Fire Safety Hazards and Ways to Prevent Them
Today, people like to talk about the progress we made in the last century. We drive electric cars, send spaceships to the moon, and can see people who live on the other continent in the real-time but we still did not learn much about fire safety. The Triangle Shirtwaist Factory fire in New York City on March 25, 1911 caused the deaths of 146 workers, most of whom were young women, and became the deadliest industrial catastrophe in the history of New York City. If not the greed of the factory owners, Max Blanck and Isaac Harris, who locked the emergency exists to be able to check workers’ purses and did not take care about servicing the fire alarm, all those people could have stayed alive and come back home to those who loved them in the end of the day. Sadly, the lessons of this fire were not learned. 107 years later, on March 25, 2018, in the Russian city of Kemerovo at least 60 people, most of whom were children, were killed in the fire in the shopping mall because the fire alarm did not turn on and the emergency exists were blocked. How can the deaths in the massive fires can be avoided in the future? This is one of the several crucial questions discussed in this documentary.
Max Blanck and Isaac Harris were immigrants chasing the American dream. They wanted to be successful and rich and did not want to lose a single cent. As shirtwaist production became rather risky business with all the fancy clothing models coming from Europe, they had to keep the costs down. The competition did not allow them to increase the costs of the shirtwaists or save on the machinery, and they saved on the resource that was easily replaceable, people. Hundreds of workers worked nine hours a day during the week and seven hours on Saturdays earning the wage that barely allowed them to survive. And those extremely low wages and extended hours were already a victory that was result of the strike held by the factory workers about a year before the fire. As the strike decreased productivity and hurt the profits, owners took it personally. They were intended to keep every cent in their business and did not pay attention to the fire safety. The fire ladder could not carry sufficient weight, and emergency exits were locked because Blanck and Harris ordered to check the purses of the workers in order to make sure that they do not steal material or shirtwaists to sell.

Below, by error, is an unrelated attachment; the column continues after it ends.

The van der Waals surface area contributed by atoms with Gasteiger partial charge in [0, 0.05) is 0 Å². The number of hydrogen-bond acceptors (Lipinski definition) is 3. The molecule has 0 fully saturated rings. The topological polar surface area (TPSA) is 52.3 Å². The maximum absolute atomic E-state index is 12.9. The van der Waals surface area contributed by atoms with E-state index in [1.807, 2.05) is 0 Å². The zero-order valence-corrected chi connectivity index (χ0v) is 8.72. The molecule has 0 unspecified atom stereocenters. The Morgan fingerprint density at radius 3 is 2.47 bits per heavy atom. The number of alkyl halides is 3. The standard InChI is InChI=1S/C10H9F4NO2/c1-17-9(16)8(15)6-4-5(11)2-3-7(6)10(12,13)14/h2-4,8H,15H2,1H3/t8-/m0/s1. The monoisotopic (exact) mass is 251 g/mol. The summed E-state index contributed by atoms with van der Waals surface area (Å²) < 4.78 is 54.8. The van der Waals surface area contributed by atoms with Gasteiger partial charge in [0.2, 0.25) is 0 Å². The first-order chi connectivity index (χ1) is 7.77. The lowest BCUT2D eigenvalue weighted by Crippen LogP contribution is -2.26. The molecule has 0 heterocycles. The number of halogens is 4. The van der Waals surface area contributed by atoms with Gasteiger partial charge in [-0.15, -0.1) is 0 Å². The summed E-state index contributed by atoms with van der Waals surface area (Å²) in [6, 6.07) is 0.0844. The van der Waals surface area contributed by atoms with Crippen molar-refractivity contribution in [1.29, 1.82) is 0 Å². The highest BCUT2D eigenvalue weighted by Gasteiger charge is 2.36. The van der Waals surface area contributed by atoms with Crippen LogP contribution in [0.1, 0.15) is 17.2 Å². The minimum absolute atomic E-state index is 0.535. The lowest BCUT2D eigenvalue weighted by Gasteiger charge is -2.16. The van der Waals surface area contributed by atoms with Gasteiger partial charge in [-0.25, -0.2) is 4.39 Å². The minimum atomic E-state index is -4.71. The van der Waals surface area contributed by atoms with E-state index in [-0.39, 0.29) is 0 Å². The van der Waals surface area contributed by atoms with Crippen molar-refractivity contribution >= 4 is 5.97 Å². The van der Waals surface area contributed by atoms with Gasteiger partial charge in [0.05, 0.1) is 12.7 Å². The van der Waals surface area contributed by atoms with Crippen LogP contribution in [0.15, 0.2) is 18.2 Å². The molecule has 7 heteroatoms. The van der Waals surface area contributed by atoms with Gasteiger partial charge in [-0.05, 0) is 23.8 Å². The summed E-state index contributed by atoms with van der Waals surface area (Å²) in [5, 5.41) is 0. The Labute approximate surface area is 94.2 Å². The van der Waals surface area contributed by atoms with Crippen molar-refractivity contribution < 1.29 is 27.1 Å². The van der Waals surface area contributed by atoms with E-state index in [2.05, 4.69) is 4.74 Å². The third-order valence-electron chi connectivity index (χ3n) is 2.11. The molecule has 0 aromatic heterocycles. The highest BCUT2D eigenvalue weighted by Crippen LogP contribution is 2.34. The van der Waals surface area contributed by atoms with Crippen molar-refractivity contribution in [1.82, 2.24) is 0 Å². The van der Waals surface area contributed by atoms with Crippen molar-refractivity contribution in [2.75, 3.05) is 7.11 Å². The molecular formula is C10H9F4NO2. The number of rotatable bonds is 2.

Moreover, the owners had been at the factory together with their children when the fire started, and they escaped the burning building through the roof without warning the workers. The factory occupied three floors of the building, the eights, the ninth, and the tenth. While employees at the eights floor were aware of the fire and were able to inform colleagues on the tenth floor through the phone, there was no connection with the ninth floor and the fire alarm did not work. As the result, tailors from the ninth floor learned about the catastrophe when they saw the fire and there was no way to escape anymore.
In the movie, the authors present some of the victims of the Triangle Shirtwaist Factory fire, and this move allows to perceive this tragedy as personal. Young women, who came into the U.S. to chase their dreams or were forced to move together with their families tried to make their ends meet working long hours. As awful as it sounds, their families lost not only their beloved ones but also additional income that allowed to feed their children or support elderly family members. Instead of supporting those who passed away in this terrible tragedy, Blanck and Harris were more preoccupied with a negative image the company can obtain after the tragedy. Also, the families of the victims received only a small fraction of the compensation that was available from the funds that the insurance company paid the owners.
Learning about tragedies that cause massive deaths is always devastating but knowing that lessons have not been learned should make everyone think about what can each of us do to change that. Sometimes, the closed door os not just the closed door but a potential risk for deaths and injuries of tenths or even hundreds of people. Every time we pass by and think that we should mind our own business we support people like Blanck and Harris and become their silent accomplices. This is why we all must remember, “If you see something, say something.” It may save lives.
Cite this Essay
To export a reference to this article please select a referencing style below